This article was originally published at Aeon and has been republished under Creative Commons.
At some time or another, every historian of Rome has been asked to say where we are, today, on Rome’s cycle of decline. Historians might squirm at such attempts to use the past but, even if history does not repeat itself, nor come packaged into moral lessons, it can deepen our sense of what it means to be human and how fragile our societies are.
Middle - Century - Romans - Part - Globe
In the middle of the second century, the Romans controlled a huge, geographically diverse part of the globe, from northern Britain to the edges of the Sahara, from the Atlantic to Mesopotamia. The generally prosperous population peaked at 75 million. Eventually, all free inhabitants of the empire came to enjoy the rights of Roman citizenship. Little wonder that the 18th-century English historian Edward Gibbon judged this age the ‘most happy’ in the history of our species—yet today we are more likely to see the advance of Roman civilization as unwittingly planting the seeds of its own demise.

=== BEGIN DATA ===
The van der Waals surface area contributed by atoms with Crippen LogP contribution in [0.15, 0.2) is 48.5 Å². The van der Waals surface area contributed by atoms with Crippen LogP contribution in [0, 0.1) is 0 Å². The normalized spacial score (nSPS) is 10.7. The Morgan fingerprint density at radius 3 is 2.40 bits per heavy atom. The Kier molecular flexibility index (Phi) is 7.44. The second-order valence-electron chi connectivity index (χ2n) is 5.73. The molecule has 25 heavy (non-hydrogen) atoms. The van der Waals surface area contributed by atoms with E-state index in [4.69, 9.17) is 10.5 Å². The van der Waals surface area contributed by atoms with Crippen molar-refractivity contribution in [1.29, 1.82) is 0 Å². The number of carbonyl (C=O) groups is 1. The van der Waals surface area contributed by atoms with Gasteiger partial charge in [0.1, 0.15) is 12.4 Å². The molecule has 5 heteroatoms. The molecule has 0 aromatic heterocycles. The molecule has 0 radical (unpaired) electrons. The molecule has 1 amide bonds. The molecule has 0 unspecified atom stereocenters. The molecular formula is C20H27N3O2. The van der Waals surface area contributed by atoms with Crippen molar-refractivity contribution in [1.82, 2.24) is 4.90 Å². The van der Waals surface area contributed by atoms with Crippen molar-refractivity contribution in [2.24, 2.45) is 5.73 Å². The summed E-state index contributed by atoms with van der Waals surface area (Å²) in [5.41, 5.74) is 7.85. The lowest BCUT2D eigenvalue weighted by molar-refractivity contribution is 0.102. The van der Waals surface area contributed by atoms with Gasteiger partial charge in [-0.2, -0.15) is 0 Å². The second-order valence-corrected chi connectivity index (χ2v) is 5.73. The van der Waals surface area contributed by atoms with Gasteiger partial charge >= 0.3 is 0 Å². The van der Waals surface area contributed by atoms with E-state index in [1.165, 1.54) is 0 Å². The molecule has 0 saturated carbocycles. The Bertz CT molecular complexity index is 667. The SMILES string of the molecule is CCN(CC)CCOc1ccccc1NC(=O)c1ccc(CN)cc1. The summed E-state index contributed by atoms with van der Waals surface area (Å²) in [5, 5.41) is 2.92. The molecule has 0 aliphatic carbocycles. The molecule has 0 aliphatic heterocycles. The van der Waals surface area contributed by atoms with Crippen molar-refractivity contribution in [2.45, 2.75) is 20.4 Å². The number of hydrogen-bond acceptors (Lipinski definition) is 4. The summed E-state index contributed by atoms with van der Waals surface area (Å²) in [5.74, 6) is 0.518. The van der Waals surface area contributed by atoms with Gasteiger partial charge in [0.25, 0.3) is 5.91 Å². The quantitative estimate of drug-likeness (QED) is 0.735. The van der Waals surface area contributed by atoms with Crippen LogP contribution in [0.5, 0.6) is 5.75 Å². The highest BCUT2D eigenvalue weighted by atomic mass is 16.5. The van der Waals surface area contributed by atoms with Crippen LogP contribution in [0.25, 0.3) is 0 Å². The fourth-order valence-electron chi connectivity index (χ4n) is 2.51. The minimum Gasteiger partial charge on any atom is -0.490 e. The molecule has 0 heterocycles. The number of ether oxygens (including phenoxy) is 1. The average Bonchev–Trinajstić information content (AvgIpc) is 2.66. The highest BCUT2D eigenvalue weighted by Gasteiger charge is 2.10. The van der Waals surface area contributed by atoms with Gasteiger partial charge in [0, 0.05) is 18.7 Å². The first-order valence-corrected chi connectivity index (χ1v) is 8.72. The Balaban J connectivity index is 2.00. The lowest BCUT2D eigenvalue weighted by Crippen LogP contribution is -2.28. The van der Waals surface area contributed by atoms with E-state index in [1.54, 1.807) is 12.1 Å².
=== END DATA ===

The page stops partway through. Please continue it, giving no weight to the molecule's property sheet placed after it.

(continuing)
Five centuries later, the Roman empire was a small Byzantine rump-state controlled from Constantinople, its near-eastern provinces lost to Islamic invasions, its western lands covered by a patchwork of Germanic kingdoms. Trade receded, cities shrank and technological advance halted. Despite the cultural vitality and spiritual legacy of these centuries, this period was marked by a declining population, political fragmentation and lower levels of material complexity. When the historian Ian Morris at Stanford University created a universal social-development index, the fall of Rome emerged as the greatest setback in the history of human civilization.
Explanations - Phenomenon - Magnitude - Classicist - Alexander
Explanations for a phenomenon of this magnitude abound: in 1984, the German classicist Alexander Demandt cataloged more than 200 hypotheses. Most scholars have looked to the internal political dynamics of the imperial system or...
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